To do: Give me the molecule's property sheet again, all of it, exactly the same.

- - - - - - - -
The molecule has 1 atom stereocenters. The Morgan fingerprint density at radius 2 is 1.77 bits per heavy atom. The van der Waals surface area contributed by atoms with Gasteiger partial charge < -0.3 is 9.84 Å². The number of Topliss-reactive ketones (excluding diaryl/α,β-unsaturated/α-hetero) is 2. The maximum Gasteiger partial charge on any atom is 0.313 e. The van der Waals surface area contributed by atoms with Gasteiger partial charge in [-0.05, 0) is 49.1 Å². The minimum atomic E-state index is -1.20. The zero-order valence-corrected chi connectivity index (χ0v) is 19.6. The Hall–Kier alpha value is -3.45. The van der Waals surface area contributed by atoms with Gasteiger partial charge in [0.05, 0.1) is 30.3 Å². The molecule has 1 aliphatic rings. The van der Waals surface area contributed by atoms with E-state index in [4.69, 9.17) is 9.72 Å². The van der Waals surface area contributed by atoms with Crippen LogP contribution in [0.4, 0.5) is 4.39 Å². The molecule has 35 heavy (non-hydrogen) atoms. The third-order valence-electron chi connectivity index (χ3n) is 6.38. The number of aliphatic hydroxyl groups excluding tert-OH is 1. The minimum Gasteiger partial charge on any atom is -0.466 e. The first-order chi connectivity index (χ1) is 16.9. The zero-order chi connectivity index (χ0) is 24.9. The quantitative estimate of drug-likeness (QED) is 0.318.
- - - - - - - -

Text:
The molecule has 1 atom stereocenters. The Morgan fingerprint density at radius 2 is 1.77 bits per heavy atom. The van der Waals surface area contributed by atoms with Gasteiger partial charge < -0.3 is 9.84 Å². The number of Topliss-reactive ketones (excluding diaryl/α,β-unsaturated/α-hetero) is 2. The maximum Gasteiger partial charge on any atom is 0.313 e. The van der Waals surface area contributed by atoms with Gasteiger partial charge in [-0.05, 0) is 49.1 Å². The minimum atomic E-state index is -1.20. The zero-order valence-corrected chi connectivity index (χ0v) is 19.6. The Hall–Kier alpha value is -3.45. The van der Waals surface area contributed by atoms with Gasteiger partial charge in [0.05, 0.1) is 30.3 Å². The molecule has 1 aliphatic rings. The van der Waals surface area contributed by atoms with E-state index in [4.69, 9.17) is 9.72 Å². The van der Waals surface area contributed by atoms with Crippen LogP contribution in [0.4, 0.5) is 4.39 Å². The molecule has 35 heavy (non-hydrogen) atoms. The third-order valence-electron chi connectivity index (χ3n) is 6.38. The number of aliphatic hydroxyl groups excluding tert-OH is 1. The minimum Gasteiger partial charge on any atom is -0.466 e. The first-order chi connectivity index (χ1) is 16.9. The zero-order chi connectivity index (χ0) is 24.9. The quantitative estimate of drug-likeness (QED) is 0.318.